Unformatted text preview: time transition matrix for each period obtained following the procedure by Geweke et al. (1986) outlined in Bosch and Maloney (2009) Section III. Computations are based on 10.000 Monte Carlo replications. The series have been smoothed using a 4 quarter moving average to remove high frequency fluctuations. The bottom panels shows the series logged and de‐trended using an HP filter with lambda 1600. Data for Mexico (left panels) is drawn from the quarterly National Urban Labor Survey (ENEU) from 1987:Q1 to 2004:Q4. Data for Brazil (right panels) is drawn from the Monthly Employment Survey (PME), quarterly averaged from 1983:Q1 to 2001:Q2. Shaded areas indicate recessions. 120 Annex II: Cyclical changes in the level of disguised unemployment in the informal sector The Mexican employment survey suggests that there is a component of informality that correspond to disguised unemployment and which varies as expected over the business cycle.. Figure 3 plots the proportion of workers who respond positively to the question “Have you been looking for a job over the last two months?” and who had not changed employment status from the quarter before as a possible proxy for the degree of dissatisfaction with the current job coupled with the availably of alternative jobs. Search intensity is generally higher in the informal salaried sector, perhaps, reflecting the relative youth of that group although the magnitudes (and hence differences) are not large: in the upturns of mid‐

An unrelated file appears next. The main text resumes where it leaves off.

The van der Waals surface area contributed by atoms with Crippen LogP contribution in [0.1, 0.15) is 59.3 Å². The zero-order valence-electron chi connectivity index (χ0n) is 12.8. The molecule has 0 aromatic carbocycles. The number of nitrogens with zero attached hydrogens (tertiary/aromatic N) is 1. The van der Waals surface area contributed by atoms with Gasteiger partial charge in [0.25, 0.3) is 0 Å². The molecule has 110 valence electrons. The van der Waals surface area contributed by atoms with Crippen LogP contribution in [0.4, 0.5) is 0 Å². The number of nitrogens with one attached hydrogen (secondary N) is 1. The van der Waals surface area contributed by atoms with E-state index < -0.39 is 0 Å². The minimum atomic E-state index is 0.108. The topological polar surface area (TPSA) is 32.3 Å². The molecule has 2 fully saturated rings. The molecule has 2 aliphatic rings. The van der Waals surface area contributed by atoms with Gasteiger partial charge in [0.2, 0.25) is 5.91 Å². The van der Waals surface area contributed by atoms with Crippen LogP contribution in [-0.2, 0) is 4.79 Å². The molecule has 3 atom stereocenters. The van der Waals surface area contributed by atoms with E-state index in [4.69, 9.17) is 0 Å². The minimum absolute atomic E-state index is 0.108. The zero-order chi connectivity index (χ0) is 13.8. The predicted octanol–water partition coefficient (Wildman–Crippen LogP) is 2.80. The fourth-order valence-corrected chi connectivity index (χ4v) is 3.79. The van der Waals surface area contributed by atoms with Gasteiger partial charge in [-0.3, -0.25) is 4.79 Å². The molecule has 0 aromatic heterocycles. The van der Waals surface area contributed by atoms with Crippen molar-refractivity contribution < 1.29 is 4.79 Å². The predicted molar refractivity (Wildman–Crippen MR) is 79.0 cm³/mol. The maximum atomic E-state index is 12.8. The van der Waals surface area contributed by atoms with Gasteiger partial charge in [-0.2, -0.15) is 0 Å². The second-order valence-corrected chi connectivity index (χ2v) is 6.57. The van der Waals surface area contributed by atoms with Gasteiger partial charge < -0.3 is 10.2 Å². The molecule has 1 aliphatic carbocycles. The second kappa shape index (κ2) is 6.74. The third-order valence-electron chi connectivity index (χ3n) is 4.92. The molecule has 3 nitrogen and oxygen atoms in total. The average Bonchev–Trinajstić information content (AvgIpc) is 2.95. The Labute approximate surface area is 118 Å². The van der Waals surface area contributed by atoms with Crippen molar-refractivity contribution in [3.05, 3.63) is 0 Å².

1990s and 2000, search rates were equal across sectors at roughly 1‐2%. These very low levels suggest that we may not be fully capturing the degree of involuntariness in the sector. As additional information, the National Microenterprise survey suggests that in 1992, roughly 65% of those entering informal self employment from formal salaried work replied doing so voluntarily. The rate of search is equivalent to the formal sector at this time, and somewhat below the informal salaried sector suggesting a higher degree of involuntary entry there. The share searching is strongly countercyclical implying that as the labor market becomes slack and the access to the formal sector from all sectors decreases, dissatisfaction increases. In the informal sectors, the percentage searching for better jobs peaks at just under 7% during the 1995 crisis, a gap of slightly over 4% points over the formal sector . This suggests that in fact the sector contained more workers who were forced into bad matches. This makes sense if during the crisis only the informal sector was hiring and absorbing more unemployed as a share of the workforce than during booms. 0 .02 .04 .06 .08 Figure 3: Searching While Employed: Mexico 1987q1 1991q3 1996q1
Searching(I) 2000q3 2005q1 Searching(S) Note: Quarterly data from the National Urban Labor Survey (ENEU) 1987:Q1 to 2004:Q4. Searching (j) refers to the proportion of employed workers in sector j who claim to be looking for a new job and have not changed employment status in the previo...
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